I’ve moved to WordPress. This post can now be found at An Inverse Relationship Between The PDO And North Pacific SST Anomaly Residuals####################
I recently posted An Introduction To ENSO, AMO, and PDO -- Part 3, which provided a discussion of the Pacific Decadal Oscillation (PDO) for those new to climate and climate change. On the thread, TallBloke left a comment about my description of one of the figures. Unfortunately, the comment is lost in the ether. TallBloke took exception this part of the post, “Comparing the North Pacific Residual to the PDO, Figure 13, the two datasets have no relationship with one another. This means that the contribution of the North Pacific (north of 20N) to Global SST anomalies is independent of the PDO.” I’ve reproduced Figure 13 here as Figure 1. He noted that the two curves appeared to be negatively correlated.
Note: The North Pacific SST residuals in this post are for the coordinates of 20N-65N, 100W-100E.
Smoothing both the North Pacific Residuals (North Pacific SST anomalies minus Global SST anomalies) and the scaled PDO with 121-month filters, Figure 2, helps to illustrate this. They do appear to be inversely related on decadal timescales.
And if we invert the PDO data by using a negative scaling factor (-0.2), Figure 3, the two curves definitely show similar variations over similar time periods.
Why would the North Pacific warm faster than Global SST anomalies during periods when the PDO is negative? (This discussion of course relates to the multidecadal variations in both signals as illustrated in Figure 2 and 3. It may not be visible in the yearly variations.) First, for the PDO to be negative over decadal periods, the frequency and magnitude of La Niña events have to exceed the frequency and magnitude of El Niño events, and this is because the PDO represents the ENSO-like pattern of the SST anomalies in the North Pacific, north of 20N. (See note below.) During La Niña events, Pacific trade winds strengthen, which reduces cloud cover over the tropical Pacific. This increases the amount of Downward Shortwave Radiation (visible light) reaching the ocean surface and, in turn, warms the tropical Pacific. The warmer water is pushed to the west by the trade winds and is carried northward by the western boundary current, the Kuroshio Current. Then the warm water is carried eastward by the western boundary current extension, the Kuroshio Extension. This is why there is the area of warm SST anomalies east of Japan during La Niña events. During El Niño events, the trade winds decrease or reverse and less warm water than normal is carried from the tropics up to the Kuroshio Extension.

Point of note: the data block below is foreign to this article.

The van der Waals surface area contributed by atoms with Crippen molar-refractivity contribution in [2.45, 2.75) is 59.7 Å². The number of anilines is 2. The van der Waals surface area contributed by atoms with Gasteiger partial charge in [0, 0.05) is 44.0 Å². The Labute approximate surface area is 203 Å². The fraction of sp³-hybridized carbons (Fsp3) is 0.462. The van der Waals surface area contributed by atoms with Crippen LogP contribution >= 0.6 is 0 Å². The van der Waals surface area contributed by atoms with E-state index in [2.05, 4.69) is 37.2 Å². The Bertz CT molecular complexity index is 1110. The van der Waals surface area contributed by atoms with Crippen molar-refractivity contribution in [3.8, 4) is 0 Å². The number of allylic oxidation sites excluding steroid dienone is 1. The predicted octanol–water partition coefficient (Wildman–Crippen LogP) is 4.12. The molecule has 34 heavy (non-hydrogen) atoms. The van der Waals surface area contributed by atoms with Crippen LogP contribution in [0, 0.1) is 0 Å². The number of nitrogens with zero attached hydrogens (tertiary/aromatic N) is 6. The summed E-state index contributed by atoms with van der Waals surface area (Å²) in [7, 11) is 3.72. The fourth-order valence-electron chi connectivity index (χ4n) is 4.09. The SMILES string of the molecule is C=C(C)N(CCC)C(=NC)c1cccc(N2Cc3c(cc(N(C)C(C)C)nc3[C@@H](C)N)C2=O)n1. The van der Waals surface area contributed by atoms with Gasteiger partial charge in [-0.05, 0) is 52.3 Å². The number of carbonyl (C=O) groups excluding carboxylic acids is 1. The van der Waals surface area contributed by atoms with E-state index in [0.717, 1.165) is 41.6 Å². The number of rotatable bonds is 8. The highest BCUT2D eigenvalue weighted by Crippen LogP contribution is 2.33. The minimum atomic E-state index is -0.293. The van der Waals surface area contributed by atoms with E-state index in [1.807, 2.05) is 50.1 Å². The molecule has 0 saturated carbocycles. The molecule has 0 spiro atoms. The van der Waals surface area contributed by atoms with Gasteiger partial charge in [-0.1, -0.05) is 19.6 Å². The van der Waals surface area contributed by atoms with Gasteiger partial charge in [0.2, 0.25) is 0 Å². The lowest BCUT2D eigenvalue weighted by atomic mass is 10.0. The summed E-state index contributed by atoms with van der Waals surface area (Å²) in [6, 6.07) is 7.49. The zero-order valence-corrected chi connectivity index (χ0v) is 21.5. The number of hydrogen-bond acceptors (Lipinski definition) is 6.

Note: The PDO also appears to be impacted by changes in sea level pressure. Refer to Is The Difference Between NINO3.4 SST Anomalies And The PDO A Function Of Sea Level Pressure? Would sea level pressures also impact the “gyre spin up” of warm waters from the tropics to the Kuroshio Extension? One would think this could impact the duration of the PDO.
There is also another phenomenon that allows SST anomalies in the Kuroshio Extension to persist for periods longer than ENSO, and it’s called the reemergence. Refer to The Reemergence Mechanism. I’ll also have to add a short sentence about it in the post An Introduction To ENSO, AMO, and PDO -- Part 3
The HADISST data used in this post is available through the KNMI Climate Explorer:http://climexp.knmi.nl/selectfield_obs.cgi?someone@somewhere
The PDO data from JISAO is available through the KNMI Climate Explorer "Climate Indices" webpage, but I used the data directly from the JISAO website for this post:http://jisao.washington.edu/pdo/PDO.latest